World’s largest sovereign wealth fund must do better on human rights, report argues

  • Date

    Fri 26 Apr 19

The world’s largest sovereign wealth fund is failing to meet the United Nation’s Guiding Principles on Business and Human Rights, claims a new report, providing lessons for all businesses linked to conflict zones.

The report, by Dr Chiara Macchi, Dr Tara Van Ho and Luis Felipe Yanes of the Essex Business and Human Rights Project, examines the expectations placed on all investors in respect to human rights, focusing on the example of the Norwegian Government Pension Fund – Global (Statens Pensjonsfond Utland, or SPU, in Norwegian), and investments that fund has made in businesses linked to human rights abuses in the Occupied Palestinian Territories (OPT).

The authors conclude that the SPU’s Human Rights Due Diligence (HRDD) has been insufficient, the operation of its internal Council on Ethics requires reform, and that it should provide remedies and reparations where its investment strategy has contributed to the infringement of individuals’ human rights. 

The SPU’s investments in Hewlett-Packard Enterprise Co and Motorola Solutions are provided as specific examples where the fund could be contributing to breaches of human rights. 

Dr Van Ho said: “Businesses are implicated in a wide range of human rights issues in the OPT, ranging from illegally taking natural resources, to building the controversial and illegal border wall, to using water and other services that are denied to Palestinians on a discriminatory basis. SPU currently invests in some businesses that specifically contribute to some of these violations - they need to do a better job identifying those businesses and responding to their impacts.”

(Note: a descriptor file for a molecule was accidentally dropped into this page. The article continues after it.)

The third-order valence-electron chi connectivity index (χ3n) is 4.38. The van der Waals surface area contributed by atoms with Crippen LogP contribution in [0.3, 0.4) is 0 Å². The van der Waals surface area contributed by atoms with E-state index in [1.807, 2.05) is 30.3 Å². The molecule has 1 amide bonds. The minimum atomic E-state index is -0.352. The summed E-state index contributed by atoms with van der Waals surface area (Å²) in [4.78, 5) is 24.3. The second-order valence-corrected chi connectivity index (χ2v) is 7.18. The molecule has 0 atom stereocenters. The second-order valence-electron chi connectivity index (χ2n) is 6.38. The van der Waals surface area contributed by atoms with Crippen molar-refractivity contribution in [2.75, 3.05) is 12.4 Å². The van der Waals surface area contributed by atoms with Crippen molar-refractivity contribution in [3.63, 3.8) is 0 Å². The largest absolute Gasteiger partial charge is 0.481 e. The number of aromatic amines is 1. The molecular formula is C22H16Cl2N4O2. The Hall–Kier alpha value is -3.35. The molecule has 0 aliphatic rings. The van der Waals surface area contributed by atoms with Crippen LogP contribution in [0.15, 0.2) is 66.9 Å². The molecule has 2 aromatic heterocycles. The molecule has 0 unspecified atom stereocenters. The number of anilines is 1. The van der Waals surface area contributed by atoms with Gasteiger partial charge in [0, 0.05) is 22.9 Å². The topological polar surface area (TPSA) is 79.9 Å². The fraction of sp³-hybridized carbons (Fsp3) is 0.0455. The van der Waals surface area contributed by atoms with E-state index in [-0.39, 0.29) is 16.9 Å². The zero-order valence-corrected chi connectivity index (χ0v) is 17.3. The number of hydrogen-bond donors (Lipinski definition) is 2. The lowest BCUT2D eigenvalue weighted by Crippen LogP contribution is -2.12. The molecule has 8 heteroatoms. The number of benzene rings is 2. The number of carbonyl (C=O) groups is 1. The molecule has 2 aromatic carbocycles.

The Norwegian government has endorsed the UN Guiding Principles on Business and Human Rights, which the team used as its framework, as the “gold standard for responsible business conduct.”

Dr Macchi explained: “Under the Guiding Principles, businesses are expected to respect human rights even where the state fails to meet its own international obligations to protect human rights. To meet this expectation, businesses, including investors, must always undertake human rights due diligence to identify the risks they pose, and take steps to mitigate or remediate any negative impacts they have.”

Luis Felipe Yanes said: “Due to the severity of the violations in the OPT, and the potential for any business in the Territories to be implicated in those violations, all investments linked to business operations in the OPT should be subject to enhanced due diligence."

When addressing the human rights impacts of businesses they invest in, investors are encouraged to use leverage where possible, with divestment a last resort. Unfortunately, the authors argue, the gravity of the situation in the OPT means divestment may now be necessary in most cases. 

In addition to the OPT, territories in Western Sahara, Northern Cyprus, Syria’s Golan Heights, Eastern Ukraine, Crimea (Ukraine), South Ossetia (Georgia), Abkhazia (Georgia), and Transnistria (Moldova) are all under occupation. 

The SPU has a current value of over one trillion US dollars, making it the largest sovereign wealth fund in the world. A sovereign wealth fund is a state-owned investment fund used to benefit the country's economy and citizens.